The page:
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Proceedings of Society for the Advancement of Material and Process Engineering (SAMPE) Conference 2019




Composite materials are extending the horizons of designers in all branches of engineering. These materials have numerous advantages and improved structural properties such as high strength to weight ratio, high stiffness to weight ratio, lightweight, structural strength, and excellent durability. This has led to their use in several applications i.e. automobile, aircraft, and military defense devices. However, these materials experience various types of deformations and damage modes during their service life that are at times challenging to detect. This has led to the development of various non-destructive methods for structural health monitoring (SHM) of the damages in these complex material systems. There are different methods of SHM, which include both wired and wireless techniques. Most of current wireless sensing techniques use relatively large sensors, which are difficult to embed into the composites. This paper presents a small wireless sensor made from magnetostrictive materials that allows continuous monitoring of the local condition within the composites. This sensor can be either attached on the surface of the composites or embedded within the composites. The sensor response during the tensile loading on the composites is monitored. The wireless monitoring using the magnetostrictive sensor can be a convenient in-situ method for SHM of composite structures.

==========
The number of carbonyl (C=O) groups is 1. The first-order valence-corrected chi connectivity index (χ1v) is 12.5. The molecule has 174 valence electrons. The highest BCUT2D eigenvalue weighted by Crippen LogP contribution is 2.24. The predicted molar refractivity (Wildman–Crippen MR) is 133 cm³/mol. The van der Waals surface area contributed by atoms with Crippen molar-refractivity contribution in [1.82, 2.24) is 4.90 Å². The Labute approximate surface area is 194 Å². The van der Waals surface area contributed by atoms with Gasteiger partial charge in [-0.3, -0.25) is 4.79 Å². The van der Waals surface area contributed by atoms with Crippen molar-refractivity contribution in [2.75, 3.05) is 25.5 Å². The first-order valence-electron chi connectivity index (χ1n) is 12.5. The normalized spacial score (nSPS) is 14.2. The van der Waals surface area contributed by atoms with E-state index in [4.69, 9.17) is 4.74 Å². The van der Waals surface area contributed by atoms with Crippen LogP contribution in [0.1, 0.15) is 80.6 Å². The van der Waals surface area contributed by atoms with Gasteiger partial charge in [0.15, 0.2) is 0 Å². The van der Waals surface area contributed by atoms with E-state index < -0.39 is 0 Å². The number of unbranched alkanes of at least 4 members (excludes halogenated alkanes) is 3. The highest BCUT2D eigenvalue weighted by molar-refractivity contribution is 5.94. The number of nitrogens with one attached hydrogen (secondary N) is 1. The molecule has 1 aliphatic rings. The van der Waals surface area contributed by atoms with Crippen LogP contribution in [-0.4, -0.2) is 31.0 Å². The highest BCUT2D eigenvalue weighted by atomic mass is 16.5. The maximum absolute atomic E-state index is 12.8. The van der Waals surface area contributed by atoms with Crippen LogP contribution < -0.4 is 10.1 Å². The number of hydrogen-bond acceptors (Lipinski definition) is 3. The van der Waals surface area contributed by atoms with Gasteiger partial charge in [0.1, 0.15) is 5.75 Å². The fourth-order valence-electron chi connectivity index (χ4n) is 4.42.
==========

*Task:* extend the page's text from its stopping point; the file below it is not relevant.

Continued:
Engineering | Materials Science and Engineering

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